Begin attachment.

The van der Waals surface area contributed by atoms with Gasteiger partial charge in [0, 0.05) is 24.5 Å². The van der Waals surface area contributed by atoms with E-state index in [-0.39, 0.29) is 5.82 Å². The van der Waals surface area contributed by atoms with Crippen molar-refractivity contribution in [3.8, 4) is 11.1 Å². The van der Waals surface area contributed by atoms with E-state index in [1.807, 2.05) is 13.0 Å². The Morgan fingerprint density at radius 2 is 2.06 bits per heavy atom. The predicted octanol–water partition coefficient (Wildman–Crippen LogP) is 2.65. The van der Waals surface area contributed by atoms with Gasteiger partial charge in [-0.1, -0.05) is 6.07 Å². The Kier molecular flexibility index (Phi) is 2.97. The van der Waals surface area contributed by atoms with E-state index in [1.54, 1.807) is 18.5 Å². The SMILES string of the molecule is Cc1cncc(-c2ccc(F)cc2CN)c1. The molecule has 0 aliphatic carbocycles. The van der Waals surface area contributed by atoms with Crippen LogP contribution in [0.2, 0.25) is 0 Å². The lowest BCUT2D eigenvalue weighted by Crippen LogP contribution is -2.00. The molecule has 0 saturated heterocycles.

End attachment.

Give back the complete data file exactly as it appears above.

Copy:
The van der Waals surface area contributed by atoms with Gasteiger partial charge in [0, 0.05) is 24.5 Å². The van der Waals surface area contributed by atoms with E-state index in [-0.39, 0.29) is 5.82 Å². The van der Waals surface area contributed by atoms with Crippen molar-refractivity contribution in [3.8, 4) is 11.1 Å². The van der Waals surface area contributed by atoms with E-state index in [1.807, 2.05) is 13.0 Å². The Morgan fingerprint density at radius 2 is 2.06 bits per heavy atom. The predicted octanol–water partition coefficient (Wildman–Crippen LogP) is 2.65. The van der Waals surface area contributed by atoms with Gasteiger partial charge in [-0.1, -0.05) is 6.07 Å². The Kier molecular flexibility index (Phi) is 2.97. The van der Waals surface area contributed by atoms with E-state index in [1.54, 1.807) is 18.5 Å². The SMILES string of the molecule is Cc1cncc(-c2ccc(F)cc2CN)c1. The molecule has 0 aliphatic carbocycles. The van der Waals surface area contributed by atoms with Crippen LogP contribution in [0.2, 0.25) is 0 Å². The lowest BCUT2D eigenvalue weighted by Crippen LogP contribution is -2.00. The molecule has 0 saturated heterocycles.